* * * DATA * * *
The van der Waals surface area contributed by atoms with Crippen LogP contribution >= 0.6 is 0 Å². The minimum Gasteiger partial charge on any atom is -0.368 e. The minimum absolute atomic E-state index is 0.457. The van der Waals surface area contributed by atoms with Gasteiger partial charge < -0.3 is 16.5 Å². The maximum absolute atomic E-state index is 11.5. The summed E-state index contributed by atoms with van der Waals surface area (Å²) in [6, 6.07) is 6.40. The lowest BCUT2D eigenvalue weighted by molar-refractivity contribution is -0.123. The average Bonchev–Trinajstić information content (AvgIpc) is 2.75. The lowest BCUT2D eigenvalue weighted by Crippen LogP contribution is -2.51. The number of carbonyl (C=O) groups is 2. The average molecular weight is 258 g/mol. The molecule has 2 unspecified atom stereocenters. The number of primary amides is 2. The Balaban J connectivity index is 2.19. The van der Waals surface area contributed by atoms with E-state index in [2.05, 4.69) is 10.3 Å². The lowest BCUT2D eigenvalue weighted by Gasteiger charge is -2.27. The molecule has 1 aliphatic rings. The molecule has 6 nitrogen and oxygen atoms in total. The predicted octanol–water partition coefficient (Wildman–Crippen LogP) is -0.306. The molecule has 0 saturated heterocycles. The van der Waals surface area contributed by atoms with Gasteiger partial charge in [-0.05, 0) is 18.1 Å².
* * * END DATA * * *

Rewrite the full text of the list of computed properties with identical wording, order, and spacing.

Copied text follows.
The van der Waals surface area contributed by atoms with Crippen LogP contribution >= 0.6 is 0 Å². The minimum Gasteiger partial charge on any atom is -0.368 e. The minimum absolute atomic E-state index is 0.457. The van der Waals surface area contributed by atoms with Gasteiger partial charge < -0.3 is 16.5 Å². The maximum absolute atomic E-state index is 11.5. The summed E-state index contributed by atoms with van der Waals surface area (Å²) in [6, 6.07) is 6.40. The lowest BCUT2D eigenvalue weighted by molar-refractivity contribution is -0.123. The average Bonchev–Trinajstić information content (AvgIpc) is 2.75. The lowest BCUT2D eigenvalue weighted by Crippen LogP contribution is -2.51. The number of carbonyl (C=O) groups is 2. The average molecular weight is 258 g/mol. The molecule has 2 unspecified atom stereocenters. The number of primary amides is 2. The Balaban J connectivity index is 2.19. The van der Waals surface area contributed by atoms with E-state index in [2.05, 4.69) is 10.3 Å². The lowest BCUT2D eigenvalue weighted by Gasteiger charge is -2.27. The molecule has 1 aliphatic rings. The molecule has 6 nitrogen and oxygen atoms in total. The predicted octanol–water partition coefficient (Wildman–Crippen LogP) is -0.306. The molecule has 0 saturated heterocycles. The van der Waals surface area contributed by atoms with Gasteiger partial charge in [-0.05, 0) is 18.1 Å².